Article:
what a welcome.

hamilton storm running

They came so quick, the clouds.

It it amazing to experience a tornado-level storm in a city you don’t know, while running around the streets looking for a woman you do.

It is amazing to watch the storm blow down the street, from one intersection to the next until it hits you straight-on. All of a sudden sand, dirt is flying everywhere – where does one find sand, where does one find dirt, in a city? Stinging my eyes, making them water. Looking around for shelter. Asking for directions. What once was sweat is now rain. I’m carrying puddles in my shoes. The office door opens behind me, Come inside, she says, It’s crazy out there, briefcase in hand. Another woman vacuuming the lobby.

hamilton storm bright lights

I made it back for my show, thankfully got to change into my dry costume, wiped off my feet. My shoes are still drying at home as I type this on the bus back to Hamilton. I’m told there was lightning behind me for my second show. For my own storm. There were men from the mission watching from the overhang outside the gallery, just wanting to stay dry. They clapped when I lay down. Cheered me on. I smiled to them when I bowed. As the show ended we noticed they had no power across the street.

So, seeing as how the world’s ending, want to grab a drink?

The Baltimore was candle-lit. We didn’t notice at first; thought it was just the mood they were striving to achieve. More cheers when the lights came back on. Not much of a difference in mood. We drank and ate sandwiches and watched seven artists break dance, we listened to music and generally just tried to absorb the day. For five strangers in a foreign city, Hamilton certainly left it’s impression on us.

totem. at the Hamilton Fringe Gallery Mini-Series continues today at 4:30, 7:45 & 9:15pm. It is playing at the beautiful James North Studio Gallery (328 James North) and is preceded by the stunning Lucy Rupert’s show Frankenstein Fragments at 3:45, 5:15 & 8:30pm. Tickets are $8 for each show and can be bought at the door.

totem first poster faded copy

the storm clouds make night come so much faster.

So. Tomorrow’s the day. My first solo show, totem., will open to a willing audience ready to hang out in an art gallery and watch a boy from Toronto try to find his footing in a city he hasn’t properly been introduced to yet (I mean, he did live there in his Junior, and Senior kindergarten days, but all he really remembers is living up on the escarpment and driving down into the city proper to get things).

It’s been an interesting ride with this piece. It began as the product of a writing exercise at the first meeting of Steady State Theatre Project’s Writer’s Circle. The next week it expanded a bit and then became an experiment in rhythmic reading and performance at Theatre Caravel’s Sea Change. When I heard about the Gallery Mini-Series taking applications, I thought, why the hell not? If I get in, then I’ll have a deadline and need to finish writing the damned thing. And I did get in. And I did finish writing it.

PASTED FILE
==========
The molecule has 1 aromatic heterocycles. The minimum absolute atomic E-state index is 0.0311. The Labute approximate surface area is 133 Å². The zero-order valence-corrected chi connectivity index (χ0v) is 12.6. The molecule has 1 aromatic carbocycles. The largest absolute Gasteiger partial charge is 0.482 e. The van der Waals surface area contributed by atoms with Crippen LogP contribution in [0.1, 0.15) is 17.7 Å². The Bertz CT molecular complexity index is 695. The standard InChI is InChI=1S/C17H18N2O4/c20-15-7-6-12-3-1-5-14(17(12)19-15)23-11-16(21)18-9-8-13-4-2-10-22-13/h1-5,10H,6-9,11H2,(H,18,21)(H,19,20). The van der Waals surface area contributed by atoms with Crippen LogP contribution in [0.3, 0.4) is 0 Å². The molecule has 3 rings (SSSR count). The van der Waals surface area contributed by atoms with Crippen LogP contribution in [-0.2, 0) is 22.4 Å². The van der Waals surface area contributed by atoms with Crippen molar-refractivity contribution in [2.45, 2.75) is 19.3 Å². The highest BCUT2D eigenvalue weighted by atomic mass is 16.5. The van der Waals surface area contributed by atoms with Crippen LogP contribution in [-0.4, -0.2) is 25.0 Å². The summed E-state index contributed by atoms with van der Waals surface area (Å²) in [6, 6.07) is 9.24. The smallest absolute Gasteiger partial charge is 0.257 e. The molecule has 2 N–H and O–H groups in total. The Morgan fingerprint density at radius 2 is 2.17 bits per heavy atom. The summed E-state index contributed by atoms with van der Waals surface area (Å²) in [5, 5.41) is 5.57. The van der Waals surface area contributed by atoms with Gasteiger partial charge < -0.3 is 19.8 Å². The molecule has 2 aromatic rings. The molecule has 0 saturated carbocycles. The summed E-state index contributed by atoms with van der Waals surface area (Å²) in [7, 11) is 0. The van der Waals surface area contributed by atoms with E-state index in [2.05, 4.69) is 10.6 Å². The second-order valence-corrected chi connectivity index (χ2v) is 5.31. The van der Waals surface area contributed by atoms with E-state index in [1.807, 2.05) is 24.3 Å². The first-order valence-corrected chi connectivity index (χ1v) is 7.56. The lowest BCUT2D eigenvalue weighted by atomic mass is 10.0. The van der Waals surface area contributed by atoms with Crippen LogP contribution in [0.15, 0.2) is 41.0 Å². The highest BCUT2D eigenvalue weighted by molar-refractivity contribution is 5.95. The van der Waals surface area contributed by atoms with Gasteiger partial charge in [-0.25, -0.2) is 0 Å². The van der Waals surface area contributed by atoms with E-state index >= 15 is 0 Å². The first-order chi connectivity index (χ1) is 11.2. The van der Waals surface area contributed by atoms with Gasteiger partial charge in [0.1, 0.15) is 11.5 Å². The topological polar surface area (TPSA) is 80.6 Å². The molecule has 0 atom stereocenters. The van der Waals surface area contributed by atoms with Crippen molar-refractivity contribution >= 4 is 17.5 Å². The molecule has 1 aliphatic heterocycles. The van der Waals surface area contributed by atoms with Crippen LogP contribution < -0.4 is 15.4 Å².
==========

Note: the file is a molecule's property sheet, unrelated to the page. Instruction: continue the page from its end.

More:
The original totem., as it sits in my computer, is an 8-page, 3200-word short story. It belongs in a world I created a few years ago for a play I have yet to move from messy first draft to messy second draft. It is not part of that play, though. It is it’s own entity.

So transferring it from a short story to a solo performance has been an interesting feat. It is very true what they say, when crossing disciplines, what works in one will not always work in the other. My working script for the show opening tomorrow is full of black horizontal lines, scratching out all those little things, not because they’re bad, but because they just don’t translate. Now, usually, I’d be hesitant to do this. Usually, I’d hate seeing my baby cut because-every-word-is-in-there-for-a-reason-and-is-integral-to-the-whole. But this time it was easy because I actually haven’t changed the whole; it still exists as a short story. And tomorrow, and Saturday and Sunday, I will not be performing a short story. I will be performing a play.

I appealed to my director / choreographer Kallee to animate my words. I would be in charge of them, she would be in charge of my body. Move this way, stop there, turn to your right, keep moving, I don’t want to see you stop. This is how it began. She got me up on my feet. Exactly what I wanted.

As it continued, as we worked through page after page of dense writing, of thick black slashes and puzzled over how to adapt narration, our roles blurred. No longer were we actor and director. Together we became devisors. Today and yesterday, specifically, I had flashbacks to my days at York University with my fellow Creative Ensemblers, puzzling over the texts we were given, the limitations we had to flourish within. We worked together to figure out how to animate something that was not, and will never be, theatre. We learnt how to work together. We learnt how to create something entirely new.

So. When totem. opens tomorrow, I will not be presenting my short-story to a theatre audience, even though I am endlessly proud of this specific short-story. I will be showing them a piece of theatre. A brand new piece of theatre with one performer and two creative minds.

It feels good to get back to my roots.

totem. opens Friday, July 19th @ 7:30, then again @ 9pm at the James North Studio Gallery, as part of the inaugural Gallery Mini-Series at the Hamilton Fringe Festival. Tickets are $8 if you make a one-time purchase of a Fringe backer button ($4) and are available at the door or online.

Come and celebrate the 10th birthday of the Hamilton Fringe, the inauguration of its Gallery Mini-Series, and the birth of a new play.